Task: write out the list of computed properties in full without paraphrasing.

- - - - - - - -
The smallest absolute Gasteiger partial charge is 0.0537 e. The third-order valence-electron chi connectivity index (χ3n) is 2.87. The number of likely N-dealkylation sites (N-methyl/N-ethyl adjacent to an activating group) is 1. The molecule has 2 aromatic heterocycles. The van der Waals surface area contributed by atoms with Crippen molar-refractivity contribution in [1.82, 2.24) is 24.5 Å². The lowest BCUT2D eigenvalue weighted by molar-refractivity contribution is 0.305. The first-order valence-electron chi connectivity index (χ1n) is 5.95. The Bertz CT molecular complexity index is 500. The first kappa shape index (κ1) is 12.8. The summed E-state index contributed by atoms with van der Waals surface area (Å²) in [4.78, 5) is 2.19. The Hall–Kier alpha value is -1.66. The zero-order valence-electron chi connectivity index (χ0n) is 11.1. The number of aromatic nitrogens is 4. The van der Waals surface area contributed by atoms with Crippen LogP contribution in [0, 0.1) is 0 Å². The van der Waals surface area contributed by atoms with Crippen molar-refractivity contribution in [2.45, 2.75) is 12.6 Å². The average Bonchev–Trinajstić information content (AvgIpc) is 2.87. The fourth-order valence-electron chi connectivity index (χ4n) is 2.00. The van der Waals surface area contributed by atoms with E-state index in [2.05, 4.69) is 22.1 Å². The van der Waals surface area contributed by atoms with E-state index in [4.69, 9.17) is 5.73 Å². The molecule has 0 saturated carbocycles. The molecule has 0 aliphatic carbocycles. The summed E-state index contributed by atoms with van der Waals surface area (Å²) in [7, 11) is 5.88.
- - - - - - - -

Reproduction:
The smallest absolute Gasteiger partial charge is 0.0537 e. The third-order valence-electron chi connectivity index (χ3n) is 2.87. The number of likely N-dealkylation sites (N-methyl/N-ethyl adjacent to an activating group) is 1. The molecule has 2 aromatic heterocycles. The van der Waals surface area contributed by atoms with Crippen molar-refractivity contribution in [1.82, 2.24) is 24.5 Å². The lowest BCUT2D eigenvalue weighted by molar-refractivity contribution is 0.305. The first-order valence-electron chi connectivity index (χ1n) is 5.95. The Bertz CT molecular complexity index is 500. The first kappa shape index (κ1) is 12.8. The summed E-state index contributed by atoms with van der Waals surface area (Å²) in [4.78, 5) is 2.19. The Hall–Kier alpha value is -1.66. The zero-order valence-electron chi connectivity index (χ0n) is 11.1. The number of aromatic nitrogens is 4. The van der Waals surface area contributed by atoms with Crippen LogP contribution in [0, 0.1) is 0 Å². The van der Waals surface area contributed by atoms with Crippen molar-refractivity contribution in [2.45, 2.75) is 12.6 Å². The average Bonchev–Trinajstić information content (AvgIpc) is 2.87. The fourth-order valence-electron chi connectivity index (χ4n) is 2.00. The van der Waals surface area contributed by atoms with E-state index in [2.05, 4.69) is 22.1 Å². The van der Waals surface area contributed by atoms with E-state index in [4.69, 9.17) is 5.73 Å². The molecule has 0 saturated carbocycles. The molecule has 0 aliphatic carbocycles. The summed E-state index contributed by atoms with van der Waals surface area (Å²) in [7, 11) is 5.88.